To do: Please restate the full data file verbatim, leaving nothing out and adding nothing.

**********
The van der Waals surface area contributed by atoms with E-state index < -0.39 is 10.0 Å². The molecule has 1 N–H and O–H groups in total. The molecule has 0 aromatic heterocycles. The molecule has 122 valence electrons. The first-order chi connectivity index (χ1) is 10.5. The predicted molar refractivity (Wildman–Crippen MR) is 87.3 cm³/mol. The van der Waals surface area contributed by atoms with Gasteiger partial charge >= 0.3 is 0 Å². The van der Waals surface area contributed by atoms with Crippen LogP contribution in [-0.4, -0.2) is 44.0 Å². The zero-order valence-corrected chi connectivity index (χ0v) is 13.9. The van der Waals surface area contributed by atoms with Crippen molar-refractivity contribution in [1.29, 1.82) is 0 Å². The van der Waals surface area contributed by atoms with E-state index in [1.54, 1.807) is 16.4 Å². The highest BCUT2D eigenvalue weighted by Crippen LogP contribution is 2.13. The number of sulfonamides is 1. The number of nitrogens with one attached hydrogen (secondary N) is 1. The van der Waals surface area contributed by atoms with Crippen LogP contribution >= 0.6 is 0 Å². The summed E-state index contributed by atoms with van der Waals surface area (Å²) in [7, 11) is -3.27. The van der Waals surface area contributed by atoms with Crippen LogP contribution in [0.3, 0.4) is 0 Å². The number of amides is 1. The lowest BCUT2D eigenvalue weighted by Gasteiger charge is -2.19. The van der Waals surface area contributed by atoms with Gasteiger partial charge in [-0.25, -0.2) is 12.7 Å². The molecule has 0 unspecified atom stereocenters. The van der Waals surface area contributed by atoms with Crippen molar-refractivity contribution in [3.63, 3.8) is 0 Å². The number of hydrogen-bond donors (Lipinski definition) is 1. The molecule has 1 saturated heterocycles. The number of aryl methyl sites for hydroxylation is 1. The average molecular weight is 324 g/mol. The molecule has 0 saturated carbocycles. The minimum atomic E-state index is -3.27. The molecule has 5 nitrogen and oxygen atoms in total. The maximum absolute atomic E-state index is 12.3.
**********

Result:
The van der Waals surface area contributed by atoms with E-state index < -0.39 is 10.0 Å². The molecule has 1 N–H and O–H groups in total. The molecule has 0 aromatic heterocycles. The molecule has 122 valence electrons. The first-order chi connectivity index (χ1) is 10.5. The predicted molar refractivity (Wildman–Crippen MR) is 87.3 cm³/mol. The van der Waals surface area contributed by atoms with Gasteiger partial charge >= 0.3 is 0 Å². The van der Waals surface area contributed by atoms with Crippen LogP contribution in [-0.4, -0.2) is 44.0 Å². The zero-order valence-corrected chi connectivity index (χ0v) is 13.9. The van der Waals surface area contributed by atoms with Crippen molar-refractivity contribution in [1.29, 1.82) is 0 Å². The van der Waals surface area contributed by atoms with E-state index in [1.54, 1.807) is 16.4 Å². The highest BCUT2D eigenvalue weighted by Crippen LogP contribution is 2.13. The number of sulfonamides is 1. The number of nitrogens with one attached hydrogen (secondary N) is 1. The van der Waals surface area contributed by atoms with Crippen LogP contribution >= 0.6 is 0 Å². The summed E-state index contributed by atoms with van der Waals surface area (Å²) in [7, 11) is -3.27. The van der Waals surface area contributed by atoms with Crippen LogP contribution in [0.3, 0.4) is 0 Å². The number of amides is 1. The lowest BCUT2D eigenvalue weighted by Gasteiger charge is -2.19. The van der Waals surface area contributed by atoms with Gasteiger partial charge in [-0.25, -0.2) is 12.7 Å². The molecule has 0 unspecified atom stereocenters. The van der Waals surface area contributed by atoms with Crippen molar-refractivity contribution in [3.63, 3.8) is 0 Å². The number of hydrogen-bond donors (Lipinski definition) is 1. The molecule has 1 saturated heterocycles. The number of aryl methyl sites for hydroxylation is 1. The average molecular weight is 324 g/mol. The molecule has 0 saturated carbocycles. The minimum atomic E-state index is -3.27. The molecule has 5 nitrogen and oxygen atoms in total. The maximum absolute atomic E-state index is 12.3.